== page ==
Ecosystem Dynamics of a Microbial Biofloc Community Used to Culture Pacific White Shrimp (Litopenaeus vannamei)

Persistent Link:
http://hdl.handle.net/10150/620702
Title:
Ecosystem Dynamics of a Microbial Biofloc Community Used to Culture Pacific White Shrimp (Litopenaeus vannamei)
Author:
Holstein, Traci Elizabeth
Issue Date:
2008
Publisher:
The University of Arizona.
Rights:
Copyright © is held by the author. Digital access to this material is made possible by the University Libraries, University of Arizona. Further transmission, reproduction or presentation (such as public display or performance) of protected items is prohibited except with permission of the author.
Abstract:
Microbial biofloc systems are increasingly important to raising Pacific white shrimp (Litopenaeus vannamei), because they efficiently remove wastes produced by high density cultivation and have the potential to provide supplemental nutrition and oxygen to the shrimp population. Gross primary productivity (GPP) and community respiration (RESP) can easily be measured and used to characterize the dominant processes in a system and how they relate to shrimp growth, microbial productivity, and survival. Photoautotrophic, "green water", systems are algal dominated as evidenced by high daytime GPP. By contrast in heterotrophic or chemoautotrophic, "brown water", systems, the respiratory costs exceed the photosynthetic rate even during daylight hours. RESP can also be used to better understand the relative contribution of the microbes and the shrimp to the total oxygen demand of the system. Finally, clarifiers allow cropping of sludge in hopes of promoting algal growth and a "green", photoautotrophic system.
Type:
text; Thesis-Reproduction (electronic)
Degree Name:
M.S.
Degree Level:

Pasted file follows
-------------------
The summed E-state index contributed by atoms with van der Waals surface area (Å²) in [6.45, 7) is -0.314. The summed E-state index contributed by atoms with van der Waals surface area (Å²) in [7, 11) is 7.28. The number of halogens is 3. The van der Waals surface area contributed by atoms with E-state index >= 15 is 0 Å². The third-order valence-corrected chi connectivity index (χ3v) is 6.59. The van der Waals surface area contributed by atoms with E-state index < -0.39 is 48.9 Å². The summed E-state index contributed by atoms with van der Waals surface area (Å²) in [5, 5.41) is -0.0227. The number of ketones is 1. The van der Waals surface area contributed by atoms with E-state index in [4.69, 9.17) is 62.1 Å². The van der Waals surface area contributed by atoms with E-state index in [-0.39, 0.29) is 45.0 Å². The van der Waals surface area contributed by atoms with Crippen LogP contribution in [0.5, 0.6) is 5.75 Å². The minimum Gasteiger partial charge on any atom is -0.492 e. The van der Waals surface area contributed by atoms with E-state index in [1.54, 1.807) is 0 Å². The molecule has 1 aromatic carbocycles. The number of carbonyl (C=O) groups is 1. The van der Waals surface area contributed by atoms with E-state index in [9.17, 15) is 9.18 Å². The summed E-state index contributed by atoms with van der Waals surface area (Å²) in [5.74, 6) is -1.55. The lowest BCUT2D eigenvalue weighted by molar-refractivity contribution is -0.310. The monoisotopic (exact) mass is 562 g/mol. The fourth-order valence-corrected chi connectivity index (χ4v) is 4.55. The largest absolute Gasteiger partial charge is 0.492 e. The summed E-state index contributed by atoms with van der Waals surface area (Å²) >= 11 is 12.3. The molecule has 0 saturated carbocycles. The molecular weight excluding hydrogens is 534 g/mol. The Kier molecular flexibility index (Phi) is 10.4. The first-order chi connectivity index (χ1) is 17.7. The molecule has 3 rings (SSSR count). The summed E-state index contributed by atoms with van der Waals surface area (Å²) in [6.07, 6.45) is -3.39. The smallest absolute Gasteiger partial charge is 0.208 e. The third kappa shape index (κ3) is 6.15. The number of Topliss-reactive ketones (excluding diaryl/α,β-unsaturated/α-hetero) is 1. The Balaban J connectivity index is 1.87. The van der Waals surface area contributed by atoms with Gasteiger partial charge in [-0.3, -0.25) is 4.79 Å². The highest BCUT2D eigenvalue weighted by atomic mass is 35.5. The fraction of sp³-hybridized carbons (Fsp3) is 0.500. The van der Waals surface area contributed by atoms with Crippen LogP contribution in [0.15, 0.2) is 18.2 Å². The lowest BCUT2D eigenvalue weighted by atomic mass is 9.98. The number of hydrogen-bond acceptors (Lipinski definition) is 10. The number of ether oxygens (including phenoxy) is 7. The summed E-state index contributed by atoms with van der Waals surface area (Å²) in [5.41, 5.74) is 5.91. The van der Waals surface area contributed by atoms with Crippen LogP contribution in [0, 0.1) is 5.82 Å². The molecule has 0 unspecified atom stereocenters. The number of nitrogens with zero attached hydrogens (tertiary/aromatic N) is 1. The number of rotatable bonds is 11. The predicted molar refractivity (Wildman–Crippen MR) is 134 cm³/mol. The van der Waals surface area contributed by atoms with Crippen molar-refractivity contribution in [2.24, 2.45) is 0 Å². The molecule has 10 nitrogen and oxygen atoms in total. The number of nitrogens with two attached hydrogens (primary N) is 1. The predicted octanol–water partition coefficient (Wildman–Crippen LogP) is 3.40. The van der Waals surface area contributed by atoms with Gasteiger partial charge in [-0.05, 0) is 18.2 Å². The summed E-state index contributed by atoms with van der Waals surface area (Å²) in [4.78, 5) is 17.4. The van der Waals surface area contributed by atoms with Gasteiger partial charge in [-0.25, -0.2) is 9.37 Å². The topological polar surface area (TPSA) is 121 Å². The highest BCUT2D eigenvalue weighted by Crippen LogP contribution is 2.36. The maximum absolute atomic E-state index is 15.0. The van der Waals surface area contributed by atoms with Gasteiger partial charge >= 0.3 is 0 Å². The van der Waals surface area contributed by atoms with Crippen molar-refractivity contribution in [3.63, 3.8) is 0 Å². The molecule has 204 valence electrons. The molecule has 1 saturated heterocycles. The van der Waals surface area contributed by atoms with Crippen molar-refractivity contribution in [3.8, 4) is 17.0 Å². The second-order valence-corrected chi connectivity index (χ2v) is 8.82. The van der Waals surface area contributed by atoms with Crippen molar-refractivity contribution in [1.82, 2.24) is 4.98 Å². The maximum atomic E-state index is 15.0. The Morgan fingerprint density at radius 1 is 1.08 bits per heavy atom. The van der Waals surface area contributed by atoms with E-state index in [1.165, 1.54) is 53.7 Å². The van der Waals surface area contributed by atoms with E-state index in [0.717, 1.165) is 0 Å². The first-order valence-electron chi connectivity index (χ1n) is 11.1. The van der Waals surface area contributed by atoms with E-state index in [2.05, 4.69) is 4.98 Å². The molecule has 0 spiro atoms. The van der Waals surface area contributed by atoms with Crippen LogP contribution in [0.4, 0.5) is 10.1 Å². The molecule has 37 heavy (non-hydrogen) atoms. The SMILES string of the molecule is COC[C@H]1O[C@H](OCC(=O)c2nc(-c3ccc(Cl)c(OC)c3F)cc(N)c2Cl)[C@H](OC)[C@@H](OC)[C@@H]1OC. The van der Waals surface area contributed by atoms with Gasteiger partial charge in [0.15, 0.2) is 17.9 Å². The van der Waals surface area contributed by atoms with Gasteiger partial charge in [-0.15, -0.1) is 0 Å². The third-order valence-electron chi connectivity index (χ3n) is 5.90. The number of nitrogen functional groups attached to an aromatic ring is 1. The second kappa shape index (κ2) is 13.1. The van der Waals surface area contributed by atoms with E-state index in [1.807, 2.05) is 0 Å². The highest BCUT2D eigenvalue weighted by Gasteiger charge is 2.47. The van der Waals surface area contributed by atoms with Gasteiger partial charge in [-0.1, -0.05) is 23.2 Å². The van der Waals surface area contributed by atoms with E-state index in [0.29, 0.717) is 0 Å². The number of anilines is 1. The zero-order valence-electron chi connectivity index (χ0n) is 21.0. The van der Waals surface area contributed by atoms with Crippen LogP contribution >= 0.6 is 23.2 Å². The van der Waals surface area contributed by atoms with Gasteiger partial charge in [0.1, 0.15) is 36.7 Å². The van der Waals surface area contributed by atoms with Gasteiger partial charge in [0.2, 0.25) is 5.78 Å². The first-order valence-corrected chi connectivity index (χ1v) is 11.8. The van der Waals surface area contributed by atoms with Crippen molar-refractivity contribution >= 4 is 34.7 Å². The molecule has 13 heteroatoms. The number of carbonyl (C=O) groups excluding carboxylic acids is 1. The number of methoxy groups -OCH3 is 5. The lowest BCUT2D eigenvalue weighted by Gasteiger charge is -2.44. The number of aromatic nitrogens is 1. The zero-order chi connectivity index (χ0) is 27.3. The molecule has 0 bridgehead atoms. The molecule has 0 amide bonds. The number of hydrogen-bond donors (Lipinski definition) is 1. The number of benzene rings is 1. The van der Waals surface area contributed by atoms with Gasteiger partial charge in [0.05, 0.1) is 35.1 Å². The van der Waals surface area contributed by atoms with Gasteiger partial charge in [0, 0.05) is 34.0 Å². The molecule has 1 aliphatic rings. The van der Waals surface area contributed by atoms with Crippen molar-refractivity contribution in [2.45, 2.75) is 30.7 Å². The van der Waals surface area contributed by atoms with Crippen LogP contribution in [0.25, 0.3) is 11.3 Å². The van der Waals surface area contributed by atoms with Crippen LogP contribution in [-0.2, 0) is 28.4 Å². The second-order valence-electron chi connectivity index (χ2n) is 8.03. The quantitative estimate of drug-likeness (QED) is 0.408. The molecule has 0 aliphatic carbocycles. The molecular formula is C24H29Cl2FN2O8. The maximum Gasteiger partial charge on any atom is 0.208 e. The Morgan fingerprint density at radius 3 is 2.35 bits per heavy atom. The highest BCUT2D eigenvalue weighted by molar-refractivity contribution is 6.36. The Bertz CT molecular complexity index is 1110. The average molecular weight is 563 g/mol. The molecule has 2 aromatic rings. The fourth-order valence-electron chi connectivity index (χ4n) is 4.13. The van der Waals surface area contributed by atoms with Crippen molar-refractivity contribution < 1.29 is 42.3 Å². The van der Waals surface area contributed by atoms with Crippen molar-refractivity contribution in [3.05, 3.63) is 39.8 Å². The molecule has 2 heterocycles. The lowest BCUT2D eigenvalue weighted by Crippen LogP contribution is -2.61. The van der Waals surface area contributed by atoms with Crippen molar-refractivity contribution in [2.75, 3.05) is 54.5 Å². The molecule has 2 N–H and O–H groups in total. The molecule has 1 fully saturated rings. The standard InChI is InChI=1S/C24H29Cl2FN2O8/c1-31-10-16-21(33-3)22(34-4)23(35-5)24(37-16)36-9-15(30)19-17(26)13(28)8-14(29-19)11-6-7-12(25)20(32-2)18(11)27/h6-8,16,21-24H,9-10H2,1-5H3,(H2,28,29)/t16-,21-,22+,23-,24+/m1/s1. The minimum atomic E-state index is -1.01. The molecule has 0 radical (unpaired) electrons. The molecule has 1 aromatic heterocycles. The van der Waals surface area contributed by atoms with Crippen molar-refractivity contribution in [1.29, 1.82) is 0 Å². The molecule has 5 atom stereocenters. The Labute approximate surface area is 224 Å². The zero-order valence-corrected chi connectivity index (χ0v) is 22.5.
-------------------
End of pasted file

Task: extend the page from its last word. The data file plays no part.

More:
masters
Degree Program:
Graduate College; General Biology
Degree Grantor:
University of Arizona
Advisor:
Fitzsimmons, Kevin

Full metadata record

DC FieldValue Language
dc.language.isoen_USen
dc.titleEcosystem Dynamics of a Microbial Biofloc Community Used to Culture Pacific White Shrimp (Litopenaeus vannamei)en_US
dc.creatorHolstein, Traci Elizabethen
dc.contributor.authorHolstein, Traci Elizabethen
dc.date.issued2008-
dc.publisherThe University of Arizona.en
dc.rightsCopyright © is held by the author. Digital access to this material is made possible by the University Libraries, University of Arizona. Further transmission, reproduction or presentation (such as public display or performance) of protected items is prohibited except with permission of the author.en
dc.description.abstractMicrobial biofloc systems are increasingly important to raising Pacific white shrimp (Litopenaeus vannamei), because they efficiently remove wastes produced by high density cultivation and have the potential to provide supplemental nutrition and oxygen to the shrimp population. Gross primary productivity (GPP) and community respiration (RESP) can easily be measured and used to characterize the dominant processes in a system and how they relate to shrimp growth, microbial productivity, and survival. Photoautotrophic, "green water", systems are algal dominated as evidenced by high daytime GPP. By contrast in heterotrophic or chemoautotrophic, "brown water", systems, the respiratory costs exceed the photosynthetic rate even during daylight hours. RESP can also be used to better understand the relative contribution of the microbes and the shrimp to the total oxygen demand of the system. Finally, clarifiers allow cropping of sludge in hopes of promoting algal growth and a "green", photoautotrophic system.en
dc.typetexten
dc.typeThesis-Reproduction (electronic)en
thesis.degree.nameM.S.en
thesis.degree.levelmastersen
thesis.degree.disciplineGraduate Collegeen
thesis.degree.disciplineGeneral Biologyen
thesis.degree.grantorUniversity of Arizonaen
dc.contributor.advisorFitzsimmons, Kevinen
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